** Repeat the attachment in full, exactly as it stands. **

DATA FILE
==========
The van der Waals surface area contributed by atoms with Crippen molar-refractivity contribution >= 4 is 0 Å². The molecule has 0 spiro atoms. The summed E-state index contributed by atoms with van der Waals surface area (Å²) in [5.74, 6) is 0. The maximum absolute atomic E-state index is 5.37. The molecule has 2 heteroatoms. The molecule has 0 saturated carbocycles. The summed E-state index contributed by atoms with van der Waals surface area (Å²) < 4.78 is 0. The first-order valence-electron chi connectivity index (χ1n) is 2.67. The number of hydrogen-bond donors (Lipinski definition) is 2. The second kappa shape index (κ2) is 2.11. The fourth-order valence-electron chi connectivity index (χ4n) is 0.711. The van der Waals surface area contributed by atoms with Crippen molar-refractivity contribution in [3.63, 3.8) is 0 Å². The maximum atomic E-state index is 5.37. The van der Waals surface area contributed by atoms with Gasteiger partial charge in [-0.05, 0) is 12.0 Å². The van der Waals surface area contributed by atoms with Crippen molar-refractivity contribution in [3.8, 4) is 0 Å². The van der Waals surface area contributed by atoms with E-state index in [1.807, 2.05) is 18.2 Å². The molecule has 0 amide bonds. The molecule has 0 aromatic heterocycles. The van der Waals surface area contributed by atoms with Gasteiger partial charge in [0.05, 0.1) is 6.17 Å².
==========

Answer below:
The van der Waals surface area contributed by atoms with Crippen molar-refractivity contribution >= 4 is 0 Å². The molecule has 0 spiro atoms. The summed E-state index contributed by atoms with van der Waals surface area (Å²) in [5.74, 6) is 0. The maximum absolute atomic E-state index is 5.37. The molecule has 2 heteroatoms. The molecule has 0 saturated carbocycles. The summed E-state index contributed by atoms with van der Waals surface area (Å²) < 4.78 is 0. The first-order valence-electron chi connectivity index (χ1n) is 2.67. The number of hydrogen-bond donors (Lipinski definition) is 2. The second kappa shape index (κ2) is 2.11. The fourth-order valence-electron chi connectivity index (χ4n) is 0.711. The van der Waals surface area contributed by atoms with Crippen molar-refractivity contribution in [3.63, 3.8) is 0 Å². The maximum atomic E-state index is 5.37. The van der Waals surface area contributed by atoms with Gasteiger partial charge in [-0.05, 0) is 12.0 Å². The van der Waals surface area contributed by atoms with Crippen molar-refractivity contribution in [3.8, 4) is 0 Å². The van der Waals surface area contributed by atoms with E-state index in [1.807, 2.05) is 18.2 Å². The molecule has 0 amide bonds. The molecule has 0 aromatic heterocycles. The van der Waals surface area contributed by atoms with Gasteiger partial charge in [0.05, 0.1) is 6.17 Å².